As I happily skipped back to the car for lunch, I stumbled upon the bird once again, this time in Boat Cove. The tide had also brought in larger quantities of both Oystercatcher and Curlew along with much smaller numbers of Turnstone and the odd Common Redshank. As the water encroached further, the HUDSONIAN WHIMBREL became agitated once again and flew high east. This was another opportunity to view its all dark back and rear end, features that distinguish it from our familiar Eurasian whimbrel species.
After devouring my packed lunch, I continued onward through Marazion and Penzance until I reached Newlyn harbour. It was time for marathon session of Laridae appreciation. Observing gulls at a location like this sure beats a gloomy West Midlands reservoir roost in the middle of winter. You are able to sit back, relax and study the intricacies involved with aging the different species without straining your eyes and developing hypothermia. Having said that, Caspian Gulls and Yellow-legged Gulls are pretty hard to come by all the way down here in the extreme southwest.
Initially the number of large gulls around the fish market was disappointingly low, however I soon picked up the head of a curious juvenile Glaucous Gull at it peered down at me from the edge of the roof. All gulls then took flight and spread out around the town, calling noisily as they went. These consisted mainly of argenteus race Herring Gulls along with small numbers of Great Black-backed Gulls and the odd Black-headed Gull.
|Glaucous Gull (juvenile female) - Newlyn.|
Whilst waiting for the flock to settle down I decided to turn my attention to a bit a sea-watching again. In the relatively calm waters off Tolcarne Beach there were two Great Northern Diver as well as the odd Guillemot, Cormorant and Shag. Along the shoreline itself there were also plenty of Rock Pipit and a few Pied Wagtail.
|Glaucous Gull (juvenile female) - Newlyn.|
With the gulls refusing to settle down, I then made my way over to the Penlee Lifeboat Station to check the general area. Almost immediately I picked up the same juvenile Glaucous Gull as before as it loafed among the moorings. Whilst trying to secure a few photographs, an extremely friendly, salty old seadog advised me that another bird was perched up on the harbour wall. No sooner had the fisherman chugged off in his little boat than the second bird appeared and almost landed on top of the first. This new bird was an absolute brute, similar in size to a Great Black-backed Gull, a large male bird no doubt. What a treat it was to enjoy not one, but two of these scarce visitors from the Arctic at such very close range.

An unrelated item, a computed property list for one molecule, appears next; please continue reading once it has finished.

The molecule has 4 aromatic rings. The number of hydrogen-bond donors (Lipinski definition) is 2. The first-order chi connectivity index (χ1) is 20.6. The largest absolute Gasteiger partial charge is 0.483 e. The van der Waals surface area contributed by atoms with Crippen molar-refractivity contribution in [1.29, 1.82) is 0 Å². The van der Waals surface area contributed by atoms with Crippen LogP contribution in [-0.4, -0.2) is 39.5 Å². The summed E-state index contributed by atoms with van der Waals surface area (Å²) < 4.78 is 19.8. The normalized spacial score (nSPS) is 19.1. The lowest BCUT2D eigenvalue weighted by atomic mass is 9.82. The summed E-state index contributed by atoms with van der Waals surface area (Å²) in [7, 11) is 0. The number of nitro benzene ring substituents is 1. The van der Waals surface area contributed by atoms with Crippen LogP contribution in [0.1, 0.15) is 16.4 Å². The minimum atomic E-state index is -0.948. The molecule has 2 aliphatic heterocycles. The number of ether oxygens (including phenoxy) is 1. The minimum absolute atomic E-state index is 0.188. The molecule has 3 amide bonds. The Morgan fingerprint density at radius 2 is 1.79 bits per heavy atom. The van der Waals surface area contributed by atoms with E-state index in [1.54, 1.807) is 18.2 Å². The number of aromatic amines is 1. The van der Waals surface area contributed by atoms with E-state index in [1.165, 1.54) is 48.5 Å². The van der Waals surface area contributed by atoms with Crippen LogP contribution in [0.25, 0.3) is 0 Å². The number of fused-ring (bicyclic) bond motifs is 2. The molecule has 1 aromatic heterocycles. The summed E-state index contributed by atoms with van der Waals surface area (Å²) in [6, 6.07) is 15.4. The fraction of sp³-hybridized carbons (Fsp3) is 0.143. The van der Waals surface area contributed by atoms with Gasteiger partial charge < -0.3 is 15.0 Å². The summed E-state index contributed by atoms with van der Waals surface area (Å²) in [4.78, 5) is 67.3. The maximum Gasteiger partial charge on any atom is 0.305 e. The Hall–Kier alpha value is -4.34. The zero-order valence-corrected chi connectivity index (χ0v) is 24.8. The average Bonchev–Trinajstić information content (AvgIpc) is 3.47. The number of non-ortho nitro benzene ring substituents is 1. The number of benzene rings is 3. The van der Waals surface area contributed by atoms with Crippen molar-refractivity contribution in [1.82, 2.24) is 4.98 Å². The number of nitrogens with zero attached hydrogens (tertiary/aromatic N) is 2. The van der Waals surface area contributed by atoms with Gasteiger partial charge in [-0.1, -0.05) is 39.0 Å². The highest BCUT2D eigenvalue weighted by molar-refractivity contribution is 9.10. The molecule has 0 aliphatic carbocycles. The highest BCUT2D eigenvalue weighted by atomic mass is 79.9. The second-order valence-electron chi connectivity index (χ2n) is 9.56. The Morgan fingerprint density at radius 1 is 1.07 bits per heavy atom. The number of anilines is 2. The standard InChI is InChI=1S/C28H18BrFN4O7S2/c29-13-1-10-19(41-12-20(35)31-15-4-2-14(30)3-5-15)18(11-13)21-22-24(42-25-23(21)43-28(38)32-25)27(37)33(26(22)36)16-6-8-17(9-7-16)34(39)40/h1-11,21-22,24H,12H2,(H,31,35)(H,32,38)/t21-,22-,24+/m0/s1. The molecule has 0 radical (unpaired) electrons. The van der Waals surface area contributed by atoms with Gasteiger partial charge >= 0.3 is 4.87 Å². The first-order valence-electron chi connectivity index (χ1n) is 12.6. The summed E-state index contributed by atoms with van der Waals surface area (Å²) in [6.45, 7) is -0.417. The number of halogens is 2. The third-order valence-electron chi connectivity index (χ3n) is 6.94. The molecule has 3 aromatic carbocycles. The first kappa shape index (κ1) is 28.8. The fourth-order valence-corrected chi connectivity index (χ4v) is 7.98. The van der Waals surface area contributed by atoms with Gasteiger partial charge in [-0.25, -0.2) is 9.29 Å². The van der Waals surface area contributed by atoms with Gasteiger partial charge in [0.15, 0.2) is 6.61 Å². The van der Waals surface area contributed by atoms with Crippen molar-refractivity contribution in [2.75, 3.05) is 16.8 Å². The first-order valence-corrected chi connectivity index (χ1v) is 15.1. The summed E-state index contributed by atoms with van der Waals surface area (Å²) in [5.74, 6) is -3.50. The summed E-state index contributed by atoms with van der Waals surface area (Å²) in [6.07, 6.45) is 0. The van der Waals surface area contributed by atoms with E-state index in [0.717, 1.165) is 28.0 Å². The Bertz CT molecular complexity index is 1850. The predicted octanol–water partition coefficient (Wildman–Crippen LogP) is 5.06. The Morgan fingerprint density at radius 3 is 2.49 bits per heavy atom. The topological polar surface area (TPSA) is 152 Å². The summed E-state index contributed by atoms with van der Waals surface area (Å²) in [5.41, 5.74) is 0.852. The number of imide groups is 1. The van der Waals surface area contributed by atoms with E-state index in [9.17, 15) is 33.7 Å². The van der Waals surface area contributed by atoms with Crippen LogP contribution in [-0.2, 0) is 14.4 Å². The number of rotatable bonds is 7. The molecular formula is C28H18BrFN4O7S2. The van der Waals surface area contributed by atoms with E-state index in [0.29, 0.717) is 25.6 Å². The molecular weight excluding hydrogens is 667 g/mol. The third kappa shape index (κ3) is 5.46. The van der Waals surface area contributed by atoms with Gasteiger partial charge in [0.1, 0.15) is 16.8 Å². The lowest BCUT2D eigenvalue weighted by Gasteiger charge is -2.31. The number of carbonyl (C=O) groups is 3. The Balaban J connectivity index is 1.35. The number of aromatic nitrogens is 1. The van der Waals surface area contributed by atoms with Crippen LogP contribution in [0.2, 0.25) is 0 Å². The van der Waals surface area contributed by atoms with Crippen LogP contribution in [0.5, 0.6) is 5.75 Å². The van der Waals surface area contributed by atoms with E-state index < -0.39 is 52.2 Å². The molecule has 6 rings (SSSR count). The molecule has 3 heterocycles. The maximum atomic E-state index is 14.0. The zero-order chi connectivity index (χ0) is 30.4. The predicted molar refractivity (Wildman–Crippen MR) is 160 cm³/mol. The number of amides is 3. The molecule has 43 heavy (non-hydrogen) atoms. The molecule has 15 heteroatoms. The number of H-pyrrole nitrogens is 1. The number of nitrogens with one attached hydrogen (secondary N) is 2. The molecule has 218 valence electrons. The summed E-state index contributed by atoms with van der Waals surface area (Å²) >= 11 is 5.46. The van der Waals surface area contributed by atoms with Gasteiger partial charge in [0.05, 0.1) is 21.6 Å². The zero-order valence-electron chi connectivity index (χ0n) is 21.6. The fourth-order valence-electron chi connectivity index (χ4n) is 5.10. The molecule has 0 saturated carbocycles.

|Glaucous Gull (juvenile male) - Newlyn.|
With a fabulous day drawing to an end, I travelled the short distance around the coast to the beautiful village of Mousehole (pronounced mow-zel in Cornish). It was here I positioned myself at the excellent Rock Pool Cafe, grabbed a brew and started my quest to find a troublesome first-winter AMERICAN HERRING GULL. A bird had been present in the roost at St Clement's Isle the previous night so my fingers were crossed that it would reappear this evening. I have seen this recently split species up in Scotland before, but it would have been a bonus to add it to both my English and Cornish lists.
|Mousehole - from the Rock Pool Cafe.|
After over a hour of scanning, I finally picked up a possible candidate. This young herring gull type was extremely dark below, with a distinct cut off above the chest, a pale head and a pink-based bill with a dark tip. Unfortunately before I could study it further it dropped down into one of the ravines on the island. I was pretty gutted not to get a view of the wing pattern or the tail. It was all pretty frustrating, but that is 'gulling' I suppose.
|American Herring Gull by K Mullarney|
With the cafe about to close, I joined a small group of local birders up in the car park where most of us hung around until dark without any further sign of the bird. Despite this disappointment it had been another truly memorable 'dawn til dusk' birding extravaganza in my favorite of all the English Counties. It was then time to make my weary way back up the A30 to Launceston to spend the night at my dad's place in Egloskerry.
|St Michael's Mount selfie!|